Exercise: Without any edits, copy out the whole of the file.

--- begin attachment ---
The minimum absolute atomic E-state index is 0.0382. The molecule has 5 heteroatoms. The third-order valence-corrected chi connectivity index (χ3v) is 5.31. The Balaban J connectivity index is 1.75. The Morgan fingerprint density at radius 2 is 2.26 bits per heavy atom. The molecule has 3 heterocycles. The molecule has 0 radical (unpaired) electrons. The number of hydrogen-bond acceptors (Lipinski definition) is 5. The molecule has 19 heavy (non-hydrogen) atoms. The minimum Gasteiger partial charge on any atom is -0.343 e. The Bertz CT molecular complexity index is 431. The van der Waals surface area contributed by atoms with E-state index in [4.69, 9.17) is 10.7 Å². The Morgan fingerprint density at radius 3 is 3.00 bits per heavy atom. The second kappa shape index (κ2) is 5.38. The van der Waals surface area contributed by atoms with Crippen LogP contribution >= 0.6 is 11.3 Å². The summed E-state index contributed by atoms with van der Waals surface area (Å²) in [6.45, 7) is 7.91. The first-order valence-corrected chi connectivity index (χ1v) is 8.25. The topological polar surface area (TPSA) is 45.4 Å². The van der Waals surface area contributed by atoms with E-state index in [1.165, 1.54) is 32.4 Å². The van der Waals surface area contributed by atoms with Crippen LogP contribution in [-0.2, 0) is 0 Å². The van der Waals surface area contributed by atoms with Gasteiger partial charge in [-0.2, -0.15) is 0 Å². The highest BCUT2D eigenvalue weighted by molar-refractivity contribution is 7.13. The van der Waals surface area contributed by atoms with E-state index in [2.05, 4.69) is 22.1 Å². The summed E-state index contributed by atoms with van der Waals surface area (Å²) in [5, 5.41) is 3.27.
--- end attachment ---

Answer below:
The minimum absolute atomic E-state index is 0.0382. The molecule has 5 heteroatoms. The third-order valence-corrected chi connectivity index (χ3v) is 5.31. The Balaban J connectivity index is 1.75. The Morgan fingerprint density at radius 2 is 2.26 bits per heavy atom. The molecule has 3 heterocycles. The molecule has 0 radical (unpaired) electrons. The number of hydrogen-bond acceptors (Lipinski definition) is 5. The molecule has 19 heavy (non-hydrogen) atoms. The minimum Gasteiger partial charge on any atom is -0.343 e. The Bertz CT molecular complexity index is 431. The van der Waals surface area contributed by atoms with E-state index in [4.69, 9.17) is 10.7 Å². The Morgan fingerprint density at radius 3 is 3.00 bits per heavy atom. The second kappa shape index (κ2) is 5.38. The van der Waals surface area contributed by atoms with Crippen LogP contribution >= 0.6 is 11.3 Å². The summed E-state index contributed by atoms with van der Waals surface area (Å²) in [6.45, 7) is 7.91. The first-order valence-corrected chi connectivity index (χ1v) is 8.25. The topological polar surface area (TPSA) is 45.4 Å². The van der Waals surface area contributed by atoms with E-state index in [1.165, 1.54) is 32.4 Å². The van der Waals surface area contributed by atoms with Crippen LogP contribution in [-0.2, 0) is 0 Å². The van der Waals surface area contributed by atoms with Gasteiger partial charge in [-0.2, -0.15) is 0 Å². The highest BCUT2D eigenvalue weighted by molar-refractivity contribution is 7.13. The van der Waals surface area contributed by atoms with E-state index in [2.05, 4.69) is 22.1 Å². The summed E-state index contributed by atoms with van der Waals surface area (Å²) in [5, 5.41) is 3.27.